When I got about three feet away from Tigger, he began to move his arms up and down slowly. I didn’t know what he was trying to get across there, but that’s when I made my final mistake. I chose to try to hug him anyway. Saying out loud again, “Are we doing a slow motion hug? What’s going on, Tigger?” When I went to put my arms around him, my face immediately in front of his, he let out the most terrifying and horrific growl that I have ever heard. The growl scared me so badly, mostly because I wasn’t expecting it, that it caused me to scream and then immediately start crying. Tears poured down my face.
I ran, but Tigger chased. He wasn’t running, but had switched into full-on Walking Dead mode. He was limping, had his arms in front of him, and was growling like a zombie as he chased me in circles around the hall. About this time, I noticed that the men who were driving the Pargo from earlier stopped to watch the show and were laughing at me, yelling, “How could you be afraid of him? It’s just Tigger!” In between sobs I called back, “He’s trying to kill me!”
I continued to run and Tigger continued to chase. At one point I was yelling at Tigger “Stop it! You’re ruining every childhood memory I have ever had! Stop it right now!” That’s when I ran into a wall, which Tigger pinned me to. He had both paws on my head, holding me against the wall, his face inches from mine and growling, just growling. I remember in my head thinking, “This is it. This is how I’m going to die. This cast member has snapped and he’s just going to snap my neck and they’re going to find me dead down here and nobody will know and there will be no fingerprints either.”
I looked out of the corner of my eye. The men in the Pargo had left. It was just me and Tigger. Now, this was not my proudest moment ever, but I accepted my death. I just closed my eyes and waited for him to kill me. Instead of snapping my neck, Tigger instead gave me a giant kiss on the forehead and then ran into his break room and slammed the door.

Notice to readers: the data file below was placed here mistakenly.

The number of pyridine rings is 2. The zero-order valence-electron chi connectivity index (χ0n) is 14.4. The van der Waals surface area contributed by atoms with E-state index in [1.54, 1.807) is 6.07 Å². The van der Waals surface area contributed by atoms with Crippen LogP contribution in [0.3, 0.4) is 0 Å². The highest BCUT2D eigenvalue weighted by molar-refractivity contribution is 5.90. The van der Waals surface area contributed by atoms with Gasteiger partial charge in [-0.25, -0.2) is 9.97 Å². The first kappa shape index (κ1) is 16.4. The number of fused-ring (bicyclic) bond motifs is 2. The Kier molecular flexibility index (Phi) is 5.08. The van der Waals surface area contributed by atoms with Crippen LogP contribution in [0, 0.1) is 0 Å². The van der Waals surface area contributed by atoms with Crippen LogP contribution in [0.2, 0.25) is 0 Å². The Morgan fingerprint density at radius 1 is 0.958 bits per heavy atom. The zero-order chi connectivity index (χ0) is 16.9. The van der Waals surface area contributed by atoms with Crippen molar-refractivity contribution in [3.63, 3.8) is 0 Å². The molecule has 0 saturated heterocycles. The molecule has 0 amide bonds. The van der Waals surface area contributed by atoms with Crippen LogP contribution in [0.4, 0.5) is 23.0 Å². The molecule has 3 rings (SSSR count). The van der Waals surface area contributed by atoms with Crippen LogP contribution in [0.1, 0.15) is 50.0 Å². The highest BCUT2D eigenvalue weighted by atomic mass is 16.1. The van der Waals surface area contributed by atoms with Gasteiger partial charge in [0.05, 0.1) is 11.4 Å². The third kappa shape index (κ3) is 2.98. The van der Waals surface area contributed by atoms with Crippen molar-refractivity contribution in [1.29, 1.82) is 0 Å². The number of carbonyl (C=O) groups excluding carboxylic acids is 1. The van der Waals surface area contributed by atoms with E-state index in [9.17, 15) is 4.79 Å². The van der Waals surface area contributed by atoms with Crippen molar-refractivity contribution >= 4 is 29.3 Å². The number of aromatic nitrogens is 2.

I wiped the tears from my eyes and began to walk away, still in shock about what had just happened to me. About 30 seconds or so later I heard way-too-loud footsteps behind me. My heart dropped, I turned around to see the orange-and-black giant behind me again. All I could do was yell, “TIGGER! WHY!?” His response was dropping his arms to his sides and running back into his break room. I sprinted to the end of the hall to the staircase before he could come back. I ran into a Merchandise cast member who was about to go down the same way I had just came from. She asked if I was okay, noticing that I was trying to wipe the tears from my eyes. I just told her “Be careful going back there. Tigger has gone mad.”
“What? What are you talking about?”
“Tigger. Tigger has gone crazy and he’s trying to kill me.”
“Uh, okay. I can’t tell if you’re kidding or…?”
“Not kidding,” I told her, still wiping my eyes. “Just be careful going down there.”
I can only imagine what was going on in her head. I wonder if she met the zombie version of Tigger or if I was the only one to be so blessed. Either way, it’s almost a year later and I still can’t look at Tigger the same way.
Continued in "Cami Earns Her Ears"!